Friday, September 7, 2012

Freedom Ranger Wrap Up

The Freedom Ranger chickens were ten weeks old this week. They continued to be healthy and alert. They had grown enough that they were a little crowded in their pen, especially when they see us walk out in the morning and all crowd to the one end in anticipation of their feed. I wish we could have left them free range, but we were worried about predators. At least in this pen, we could move them to fresh grass several times a day.

This week was B-Day. And here is where I prove what a sissy homesteader we are.

To butcher our chickens, we loaded them up in crates and took them to a neighboring farm. A couple hours later I picked up beautifully cleaned chickens packed in ice. Maybe someday we will attempt to butcher our own chickens, but at our stage of life, spending two dollars a bird to have someone else do the work is money well spent!

This was our first time to try the Freedom Ranger breed - thanks to an offer from Freedom Ranger Hatchery to try out their chicks. While they gave us free chicks, all the opinions written here are my own.

If you want a comparison - here is the post telling about our chicken raising experience with Cornish Cross last year.

Last year we raised 21 Cornish Cross chickens for eight weeks. Our cost were almost identical to raising 23 Freedom Rangers for ten weeks. (We started out with 26 chicks and three died the first few weeks.)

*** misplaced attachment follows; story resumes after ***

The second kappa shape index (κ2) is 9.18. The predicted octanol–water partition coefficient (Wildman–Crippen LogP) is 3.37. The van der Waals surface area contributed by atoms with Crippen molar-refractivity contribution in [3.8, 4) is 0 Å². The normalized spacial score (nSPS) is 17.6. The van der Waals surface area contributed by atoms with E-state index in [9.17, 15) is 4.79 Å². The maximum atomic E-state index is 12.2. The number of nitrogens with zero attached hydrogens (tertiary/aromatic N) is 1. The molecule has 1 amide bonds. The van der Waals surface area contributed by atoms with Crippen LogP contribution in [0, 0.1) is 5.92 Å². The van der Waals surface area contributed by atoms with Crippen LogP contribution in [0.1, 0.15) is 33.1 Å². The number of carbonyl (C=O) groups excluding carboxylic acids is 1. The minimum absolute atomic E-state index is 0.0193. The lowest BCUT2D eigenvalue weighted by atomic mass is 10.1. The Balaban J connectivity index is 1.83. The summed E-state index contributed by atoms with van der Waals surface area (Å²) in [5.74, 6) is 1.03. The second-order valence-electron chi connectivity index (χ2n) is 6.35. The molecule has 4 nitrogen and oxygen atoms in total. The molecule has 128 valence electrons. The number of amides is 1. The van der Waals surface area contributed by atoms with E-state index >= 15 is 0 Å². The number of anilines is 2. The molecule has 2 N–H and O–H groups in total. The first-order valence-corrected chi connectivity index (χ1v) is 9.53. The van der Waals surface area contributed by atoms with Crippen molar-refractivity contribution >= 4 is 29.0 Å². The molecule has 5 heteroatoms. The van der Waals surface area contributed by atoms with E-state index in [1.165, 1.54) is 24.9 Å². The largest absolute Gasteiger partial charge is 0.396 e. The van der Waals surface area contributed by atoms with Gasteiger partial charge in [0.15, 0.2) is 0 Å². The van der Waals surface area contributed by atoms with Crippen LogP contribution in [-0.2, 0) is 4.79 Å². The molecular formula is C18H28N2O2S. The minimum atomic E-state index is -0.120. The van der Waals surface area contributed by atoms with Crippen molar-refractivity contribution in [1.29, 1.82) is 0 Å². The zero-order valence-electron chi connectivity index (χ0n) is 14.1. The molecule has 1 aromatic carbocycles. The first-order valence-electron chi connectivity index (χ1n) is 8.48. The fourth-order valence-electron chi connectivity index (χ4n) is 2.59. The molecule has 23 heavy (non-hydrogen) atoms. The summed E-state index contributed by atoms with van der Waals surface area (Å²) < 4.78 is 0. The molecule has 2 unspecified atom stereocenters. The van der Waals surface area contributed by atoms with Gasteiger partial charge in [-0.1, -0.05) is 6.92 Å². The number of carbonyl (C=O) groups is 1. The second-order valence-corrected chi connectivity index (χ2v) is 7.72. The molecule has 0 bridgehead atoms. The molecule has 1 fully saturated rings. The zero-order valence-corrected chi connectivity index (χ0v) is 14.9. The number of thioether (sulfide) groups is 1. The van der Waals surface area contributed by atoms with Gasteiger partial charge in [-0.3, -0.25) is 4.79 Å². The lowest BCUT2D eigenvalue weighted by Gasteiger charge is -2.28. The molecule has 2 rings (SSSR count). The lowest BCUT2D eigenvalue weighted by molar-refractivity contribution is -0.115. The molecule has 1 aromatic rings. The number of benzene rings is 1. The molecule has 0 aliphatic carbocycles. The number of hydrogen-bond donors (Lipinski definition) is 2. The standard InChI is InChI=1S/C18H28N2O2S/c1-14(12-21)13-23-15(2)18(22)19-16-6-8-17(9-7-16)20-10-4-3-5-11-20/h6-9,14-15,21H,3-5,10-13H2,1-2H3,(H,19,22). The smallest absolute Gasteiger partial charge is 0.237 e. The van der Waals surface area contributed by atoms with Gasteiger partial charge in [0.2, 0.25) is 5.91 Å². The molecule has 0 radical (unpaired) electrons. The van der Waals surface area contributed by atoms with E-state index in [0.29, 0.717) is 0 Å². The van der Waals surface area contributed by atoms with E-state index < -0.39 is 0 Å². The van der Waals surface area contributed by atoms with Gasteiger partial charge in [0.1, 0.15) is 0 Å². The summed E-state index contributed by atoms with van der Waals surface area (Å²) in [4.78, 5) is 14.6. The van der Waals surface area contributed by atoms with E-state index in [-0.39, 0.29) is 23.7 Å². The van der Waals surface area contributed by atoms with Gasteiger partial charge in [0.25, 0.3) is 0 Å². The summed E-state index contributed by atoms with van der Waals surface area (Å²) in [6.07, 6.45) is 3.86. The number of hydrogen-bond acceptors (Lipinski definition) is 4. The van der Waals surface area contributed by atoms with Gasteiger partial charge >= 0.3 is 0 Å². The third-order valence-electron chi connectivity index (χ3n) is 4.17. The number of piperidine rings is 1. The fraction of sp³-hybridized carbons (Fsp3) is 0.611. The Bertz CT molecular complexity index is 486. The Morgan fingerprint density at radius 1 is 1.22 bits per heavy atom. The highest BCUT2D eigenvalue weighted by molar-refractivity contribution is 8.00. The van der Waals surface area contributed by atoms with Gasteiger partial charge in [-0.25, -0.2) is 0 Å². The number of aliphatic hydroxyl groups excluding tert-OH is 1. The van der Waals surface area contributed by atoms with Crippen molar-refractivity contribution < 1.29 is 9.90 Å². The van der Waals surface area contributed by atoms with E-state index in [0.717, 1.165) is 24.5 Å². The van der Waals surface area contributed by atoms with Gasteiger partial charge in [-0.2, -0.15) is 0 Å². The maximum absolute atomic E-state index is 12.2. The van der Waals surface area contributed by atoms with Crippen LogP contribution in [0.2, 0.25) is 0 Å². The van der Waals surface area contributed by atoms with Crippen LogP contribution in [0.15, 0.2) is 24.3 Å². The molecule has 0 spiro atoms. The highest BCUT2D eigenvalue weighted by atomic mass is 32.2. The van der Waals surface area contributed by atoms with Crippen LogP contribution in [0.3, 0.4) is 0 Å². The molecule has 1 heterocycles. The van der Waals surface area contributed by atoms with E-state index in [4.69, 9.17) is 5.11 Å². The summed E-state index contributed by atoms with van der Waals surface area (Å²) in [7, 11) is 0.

The biggest difference was size. While at eight weeks the Cornish Cross averaged 5.5 pound, the Freedom Rangers were slower growing. Even at ten weeks the average size was almost four pound, 3.9 pound to be exact. Maybe we should have allowed them to grow longer before butchering, or since we are still newbies, maybe we should have done something different in our feeding to gain greater size.

But I expected a size difference. If you have ever raised Cornish Cross you know that about all they do is hang their heads in the feed trough and eat. The Freedom Rangers ate heartily when we poured feed in the trough but they also nibbled at grass, watched the cat walk across the yard, and in general appeared to be interested in life around them. More than once, when I was filling their water, they pushed against the wire and escaped, capering around the yard before we could capture them again.

Our average cost per chicken was $8.58. This includes feed and butchering. The average price per pound was $2.20. Since I know that local free range chickens often sell for $12.00, I was pleased with our results.

Now for taste. I have heard often that Freedom Rangers taste better. I popped a chicken in my dutch oven, surrounded it with potatoes, onions, garlic, and carrots and threw on some seasonings. A few hours later, the house smelled wonderful.

I really don't know if Freedom Rangers taste better than Cornish Cross. I'd have to do a side-by-side comparison. But recently I had brought some chicken at the store to hold us over until these were ready to butcher. Ed took one bite of our own chicken this week and said there was no comparison to store chicken meat. The chicken was so tender and flavorful with no red streaks along the bone.